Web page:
At Wits, UJ and UKZN insourcing is now to start. As a consequence, workers’ wages at Wits will be increased from R2500 to R5000 per month from July. It is obvious that a completely different fiscal and economic policy is needed to match the decolonisation movement, the aspiration to break out from economic insecurity and ensure dignity and a decent life for all. If it is not clear now, it will be clear at the next “downgrade” that the government needs to break the spell of the financial markets and the credit ratings agencies, which now are taking on the role of shadow government. The “aggressive austerity measures” announced in the Budget Review in case of a credit downgrade show the logic the Treasury is trapped in. It is a logic that will finally threaten democracy.
With the fear of a downgrade, South African analysis and commentary on the budget has been overtaken by some kind of “fanatisation of consensus” in media and in parliament. Even the EFF lost it critical voice and joined the choir of praise singers; this is what make it possible to “spin” a R3.4 billion increase in the higher education budget to “R16.3 billion”. It is not helpful. We need a frank debate, not a propaganda war.
Even conservative observers have pointed out with surprise that a main opportunity was missed 24 February. The government should have made a substantial increase of the tax rates for high income earners and planned this over three years to meet the demands of students and workers at the universities.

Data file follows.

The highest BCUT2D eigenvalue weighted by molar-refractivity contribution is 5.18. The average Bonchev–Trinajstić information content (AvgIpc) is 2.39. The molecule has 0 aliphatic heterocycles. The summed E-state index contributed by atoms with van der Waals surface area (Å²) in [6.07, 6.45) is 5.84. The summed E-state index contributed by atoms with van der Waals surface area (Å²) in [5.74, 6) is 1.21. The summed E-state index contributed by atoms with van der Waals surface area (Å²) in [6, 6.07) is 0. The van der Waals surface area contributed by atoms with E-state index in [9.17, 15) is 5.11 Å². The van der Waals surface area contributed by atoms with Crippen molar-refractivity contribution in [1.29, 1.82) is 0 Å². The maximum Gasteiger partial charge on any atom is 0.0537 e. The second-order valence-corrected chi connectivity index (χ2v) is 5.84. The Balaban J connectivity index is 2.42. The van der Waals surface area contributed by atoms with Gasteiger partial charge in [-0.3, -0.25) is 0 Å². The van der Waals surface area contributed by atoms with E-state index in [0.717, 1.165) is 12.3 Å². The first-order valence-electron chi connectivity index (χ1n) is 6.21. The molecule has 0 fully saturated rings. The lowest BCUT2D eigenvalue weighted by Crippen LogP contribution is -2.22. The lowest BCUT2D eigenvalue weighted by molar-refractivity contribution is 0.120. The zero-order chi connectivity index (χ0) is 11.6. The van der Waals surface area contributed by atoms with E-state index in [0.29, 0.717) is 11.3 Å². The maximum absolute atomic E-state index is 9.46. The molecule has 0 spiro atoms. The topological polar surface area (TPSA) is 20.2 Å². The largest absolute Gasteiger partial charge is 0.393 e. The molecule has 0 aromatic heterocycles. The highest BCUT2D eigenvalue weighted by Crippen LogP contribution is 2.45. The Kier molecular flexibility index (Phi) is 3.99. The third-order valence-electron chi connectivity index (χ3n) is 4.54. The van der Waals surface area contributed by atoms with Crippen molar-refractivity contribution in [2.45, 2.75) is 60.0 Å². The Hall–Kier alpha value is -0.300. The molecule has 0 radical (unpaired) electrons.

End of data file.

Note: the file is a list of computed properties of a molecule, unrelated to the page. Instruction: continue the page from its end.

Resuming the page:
But it should not be the conservatives that we rely on to point out that there were real and viable alternatives to Gordhan’s budget. Where are the voices from progressive society? Where is the left? Apart from the capitulation of the EFF that has joined the SACP as conservative economic choir singers dressed up in red garb, green reds would be able to offer a cogent and coherent alternative.
We do not have to bow before the shadow government of the credit agents. South Africa is no ordinary country; we are a nation of extremes; with some of the highest levels of violence, inequality and unemployment in the world. Yet, South Africa has great wealth that can be utilized to bring peace and dignity and not create greater burdens by pushing the crisis on to the shoulders of the poorest. And while we are all looking at Post school education, with a three-year increase by R3.4 billion compared to the Mid Term budget, the allocation to Basic education has been adjusted downwards by R6.6 billion over three years. 8.1% average annual growth in allocations in October became 7.4% in the new budget.
Jobs can be created by driving three inter-related programs, namely mass housing, food sustainability and low carbon industrial strategies. They should be three development pillars. How will we pay for them and the other needs not reflected in the budget, such as drastically improved public health and free education? The budget should and can reflect a shift in development strategy.
The largest domestic savings pool in the country is the R1.8 trillion Public Investment Corporation (PIC), owned by the government. It should now be used to meet the borrowing needs of a state driven job creation strategy, making it possible to deprive the financial shadow government (credit rating agencies) some of their power. The tail must stop wagging the dog. Together with control over speculative capital flows, such socialist or “left” policy moves are what can save the social fabric of society instead of further tearing it apart.
We are in a prolonged crisis of the global capitalist economy. The non-capitalist sector of the economy must be allowed to grow and take responsibility where the for-short-term-profit capitalist sector dismally fails, contracts and retreats.
Brian Ashely is director and Dick Forslund is senior economist at Alternative Information and Development Centre, AIDC.